It hasn’t been easy at all.
There isn’t much I haven’t seen or dealt with over the years. Looking back, there are quite a few things that would have made my life a little easier if I’d learned them sooner.
Maybe these lessons will help you.
1. No one has their shit together as much as you may think
Every one of us deals with insecurity, chaos, grief, and stress. Sick family members, car troubles, and cranky or uncooperative children are common for a lot of people.
Serious problems such as addiction, chronic health issues, money problems, and relationship issues plague many people.
Trust me when I say, no matter what you’re struggling with right now, you are not alone.
But when you’re caught up in the midst of it, getting a glimpse of someone else in the midst of a calm or happy period of their life, can make your troubles seem magnified.
When you begin to realize that other people have the same issues you do, it becomes easier to be more compassionate with yourself, and even with strangers.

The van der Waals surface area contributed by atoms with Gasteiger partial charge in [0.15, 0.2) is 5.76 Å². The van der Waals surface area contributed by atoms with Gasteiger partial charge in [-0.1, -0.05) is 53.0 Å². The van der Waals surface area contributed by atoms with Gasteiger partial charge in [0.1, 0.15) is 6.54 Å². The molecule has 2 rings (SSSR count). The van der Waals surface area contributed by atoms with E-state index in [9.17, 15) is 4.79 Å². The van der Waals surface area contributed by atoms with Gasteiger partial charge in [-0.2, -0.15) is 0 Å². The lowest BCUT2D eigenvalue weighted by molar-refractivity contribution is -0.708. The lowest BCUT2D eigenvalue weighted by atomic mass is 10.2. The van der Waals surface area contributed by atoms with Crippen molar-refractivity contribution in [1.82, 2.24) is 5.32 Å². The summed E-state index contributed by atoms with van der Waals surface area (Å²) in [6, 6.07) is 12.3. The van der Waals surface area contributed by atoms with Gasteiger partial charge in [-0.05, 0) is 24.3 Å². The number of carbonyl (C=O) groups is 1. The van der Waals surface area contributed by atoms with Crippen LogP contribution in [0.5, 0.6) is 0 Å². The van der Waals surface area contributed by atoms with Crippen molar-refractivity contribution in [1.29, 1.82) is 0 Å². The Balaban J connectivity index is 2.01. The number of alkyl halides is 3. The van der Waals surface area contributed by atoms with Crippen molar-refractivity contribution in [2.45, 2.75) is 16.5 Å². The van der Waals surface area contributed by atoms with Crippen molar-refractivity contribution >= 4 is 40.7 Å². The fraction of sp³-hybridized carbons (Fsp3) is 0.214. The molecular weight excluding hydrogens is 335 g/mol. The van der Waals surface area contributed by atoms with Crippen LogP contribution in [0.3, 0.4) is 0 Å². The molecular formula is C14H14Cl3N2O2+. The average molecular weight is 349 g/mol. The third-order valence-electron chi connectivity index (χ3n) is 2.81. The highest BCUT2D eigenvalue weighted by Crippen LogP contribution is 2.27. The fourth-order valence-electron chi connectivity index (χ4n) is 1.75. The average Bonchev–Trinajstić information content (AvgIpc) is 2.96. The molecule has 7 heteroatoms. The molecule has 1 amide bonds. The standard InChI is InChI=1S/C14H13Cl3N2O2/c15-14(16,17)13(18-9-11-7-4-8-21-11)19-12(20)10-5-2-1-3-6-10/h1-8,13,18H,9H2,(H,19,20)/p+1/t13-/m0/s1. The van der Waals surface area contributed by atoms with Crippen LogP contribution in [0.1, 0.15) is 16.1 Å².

Many people have simply mastered the art of leaving their personal life on their doorstep when they head off to work in the morning.
But your boss who is sleep deprived at the office or your co-worker in the midst of a messy divorce, might not make decisions like they normally would.
It’s important to remember that social media platforms such as Facebook, Instagram, and Snap chat focus on brief periods of time, mere moments, are represented in those posts.
Social media allows you to see what that person posting wants to show you.
There isn’t a window into what happened leading up to that perfect photo moment or even immediately after it.
When you realize just about everyone else is struggling with something, you can stop shaming yourself.
2. It’s not all about you